Santa Rosa doctor tends to community health here and in farming area of Guatemala
Most doctors go to work every day to improve the health of their individual patients. But Dr. Kate Feibusch, a Kaiser family physician in Santa Rosa, has been doing that and much more.
Two decades ago, Feibusch went to Central America for two years to train community health workers in Petén, Guatemala, one of the country’s poorest states.
Now, with the help of a nonprofit organization she started three years ago, the medical workers she’s helped train have a new, permanent building with a teaching center and community health clinic. Feibusch, who travels to Guatemala two or three times a year, is there now and will be officially opening the clinic on Friday. Both the community health workers she’s helped train and the clinic she helped build fill a medical void in the town of El Naranjo, and the surrounding region.
“It was only supposed to be two years, but it turned out to be my most important life’s work,” Feisbusch said.
For her, the road to Central America began after she graduated from the Santa Rosa family medicine residency program, a UC San Francisco affiliate.
Feibusch, who grew up in San Francisco, attended medical school at UC San Francisco. After her residency here, she was recruited to go to Guatemala for two years with Concern America, a Southern California nonprofit that trains community health workers.
Two years turned into 12, and eventually Feibusch splintered from Concern America and continued working with a group of health care workers who formed their own organization in the town of El Naranjo.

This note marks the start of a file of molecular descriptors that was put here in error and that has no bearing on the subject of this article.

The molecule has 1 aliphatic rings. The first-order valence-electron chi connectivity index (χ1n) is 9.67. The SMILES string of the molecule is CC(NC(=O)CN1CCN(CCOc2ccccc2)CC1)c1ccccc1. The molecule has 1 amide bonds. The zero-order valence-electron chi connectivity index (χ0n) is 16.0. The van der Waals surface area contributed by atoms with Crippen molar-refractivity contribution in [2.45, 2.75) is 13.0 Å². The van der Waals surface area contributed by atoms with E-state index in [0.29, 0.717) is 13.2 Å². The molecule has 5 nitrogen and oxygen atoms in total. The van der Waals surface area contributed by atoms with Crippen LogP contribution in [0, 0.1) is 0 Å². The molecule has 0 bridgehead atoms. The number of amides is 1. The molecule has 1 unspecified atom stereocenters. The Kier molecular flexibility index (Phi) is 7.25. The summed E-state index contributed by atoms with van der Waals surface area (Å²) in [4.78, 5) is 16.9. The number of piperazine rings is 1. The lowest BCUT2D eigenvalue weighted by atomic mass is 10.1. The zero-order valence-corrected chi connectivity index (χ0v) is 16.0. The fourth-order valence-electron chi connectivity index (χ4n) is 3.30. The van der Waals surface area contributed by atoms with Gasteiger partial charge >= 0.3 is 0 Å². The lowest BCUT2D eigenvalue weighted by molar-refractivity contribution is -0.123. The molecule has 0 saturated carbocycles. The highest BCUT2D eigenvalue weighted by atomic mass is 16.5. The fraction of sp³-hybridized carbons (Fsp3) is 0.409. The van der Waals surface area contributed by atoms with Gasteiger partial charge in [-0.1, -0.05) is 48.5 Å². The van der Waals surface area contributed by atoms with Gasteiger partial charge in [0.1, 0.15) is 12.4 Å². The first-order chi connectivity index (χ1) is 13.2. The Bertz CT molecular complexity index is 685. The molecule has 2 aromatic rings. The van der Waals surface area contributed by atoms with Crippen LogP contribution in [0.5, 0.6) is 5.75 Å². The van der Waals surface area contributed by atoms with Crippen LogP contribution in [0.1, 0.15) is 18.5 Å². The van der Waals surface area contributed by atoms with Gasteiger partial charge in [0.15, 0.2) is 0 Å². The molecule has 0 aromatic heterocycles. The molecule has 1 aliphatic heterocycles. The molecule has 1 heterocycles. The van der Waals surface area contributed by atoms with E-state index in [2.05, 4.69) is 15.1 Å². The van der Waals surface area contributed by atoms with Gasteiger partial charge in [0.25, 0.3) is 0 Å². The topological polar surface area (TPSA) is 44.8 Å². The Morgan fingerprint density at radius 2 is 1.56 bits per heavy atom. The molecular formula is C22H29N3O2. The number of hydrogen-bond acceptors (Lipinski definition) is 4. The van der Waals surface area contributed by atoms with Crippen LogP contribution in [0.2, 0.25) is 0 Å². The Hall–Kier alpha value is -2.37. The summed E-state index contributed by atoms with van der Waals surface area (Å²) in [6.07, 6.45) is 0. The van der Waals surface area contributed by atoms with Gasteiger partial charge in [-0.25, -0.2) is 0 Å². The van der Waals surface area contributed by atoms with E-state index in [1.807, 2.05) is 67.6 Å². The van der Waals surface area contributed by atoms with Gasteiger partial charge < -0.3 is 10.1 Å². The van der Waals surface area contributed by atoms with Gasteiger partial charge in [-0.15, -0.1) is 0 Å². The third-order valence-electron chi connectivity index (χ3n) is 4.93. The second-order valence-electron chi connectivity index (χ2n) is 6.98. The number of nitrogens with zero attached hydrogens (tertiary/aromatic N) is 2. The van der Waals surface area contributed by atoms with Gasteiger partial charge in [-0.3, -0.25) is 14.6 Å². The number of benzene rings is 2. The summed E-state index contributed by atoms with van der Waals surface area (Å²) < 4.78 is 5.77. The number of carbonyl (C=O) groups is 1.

The program called Programa de Salud Comunitaria, or Community Health Program, is financially supported by Petén Health, the nonprofit Feibusch started. Through the program, villagers, some with very little formal education, are trained in basic health care so they can provide medical services in their own communities.
Among other things, they can treat diarrhea and pneumonia, chronic diseases such as asthma and diabetes, and emergencies like lacerations and snakebites.
“It allows them to deal with as much as they are possibly prepared to deal with,” Feibusch said. “They also do a lot of first aid. It’s a farming community, and you see injuries like accidents with machetes. Pretty much all of them are good at suturing machete wounds.”
The spirit of self-sufficiency promoted by Petén Health eventually led to a drive for self-determination.
Feibusch said the trained health workers started expressing a desire to have their own medical training center and community clinic. She initially resisted the idea.
“They were the ones who wanted it,” she said. “I actually fought it pretty hard. I was looking for any other option. But they were sure that they wanted to create a place of their own.”
They were convinced they always would be at someone else’s mercy without their own education center and medical clinic, she said. That was three years ago. By that time, Feibusch, who returned to Northern California in 2012 with her two daughters born in Guatemala, was working for Kaiser Permanente Santa Rosa Medical Center.
At Kaiser, she found a perfect fit working with La Clinica, a 4-year-old clinic within Kaiser’s Bicentennial Way campus that caters to the health care provider’s significant number of Spanish- speaking patients. Feibusch’s experience in Guatemala helped her bridge similar language and cultural gaps experienced by Spanish-speaking Kaiser patients in Sonoma County.